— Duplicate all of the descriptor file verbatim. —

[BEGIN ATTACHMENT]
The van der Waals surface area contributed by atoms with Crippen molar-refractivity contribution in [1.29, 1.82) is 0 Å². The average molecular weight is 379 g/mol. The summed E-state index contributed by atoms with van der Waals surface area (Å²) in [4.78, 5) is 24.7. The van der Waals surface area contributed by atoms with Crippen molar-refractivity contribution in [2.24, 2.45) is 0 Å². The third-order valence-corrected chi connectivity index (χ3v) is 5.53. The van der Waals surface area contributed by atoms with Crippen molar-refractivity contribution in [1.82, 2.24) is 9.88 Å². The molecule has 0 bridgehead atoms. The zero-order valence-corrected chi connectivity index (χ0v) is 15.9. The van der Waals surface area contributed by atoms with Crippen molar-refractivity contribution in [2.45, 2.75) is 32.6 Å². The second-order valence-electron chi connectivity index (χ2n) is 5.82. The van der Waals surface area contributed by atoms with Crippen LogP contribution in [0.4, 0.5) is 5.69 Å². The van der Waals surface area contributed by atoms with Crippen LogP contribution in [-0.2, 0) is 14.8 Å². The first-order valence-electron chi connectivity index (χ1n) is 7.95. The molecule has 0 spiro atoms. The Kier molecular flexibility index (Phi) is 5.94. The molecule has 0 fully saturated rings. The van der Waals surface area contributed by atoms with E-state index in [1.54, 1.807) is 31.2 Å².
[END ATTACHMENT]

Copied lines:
The van der Waals surface area contributed by atoms with Crippen molar-refractivity contribution in [1.29, 1.82) is 0 Å². The average molecular weight is 379 g/mol. The summed E-state index contributed by atoms with van der Waals surface area (Å²) in [4.78, 5) is 24.7. The van der Waals surface area contributed by atoms with Crippen molar-refractivity contribution in [2.24, 2.45) is 0 Å². The third-order valence-corrected chi connectivity index (χ3v) is 5.53. The van der Waals surface area contributed by atoms with Crippen molar-refractivity contribution in [1.82, 2.24) is 9.88 Å². The molecule has 0 bridgehead atoms. The zero-order valence-corrected chi connectivity index (χ0v) is 15.9. The van der Waals surface area contributed by atoms with Crippen molar-refractivity contribution in [2.45, 2.75) is 32.6 Å². The second-order valence-electron chi connectivity index (χ2n) is 5.82. The van der Waals surface area contributed by atoms with Crippen LogP contribution in [0.4, 0.5) is 5.69 Å². The van der Waals surface area contributed by atoms with Crippen LogP contribution in [-0.2, 0) is 14.8 Å². The first-order valence-electron chi connectivity index (χ1n) is 7.95. The molecule has 0 spiro atoms. The Kier molecular flexibility index (Phi) is 5.94. The molecule has 0 fully saturated rings. The van der Waals surface area contributed by atoms with E-state index in [1.54, 1.807) is 31.2 Å².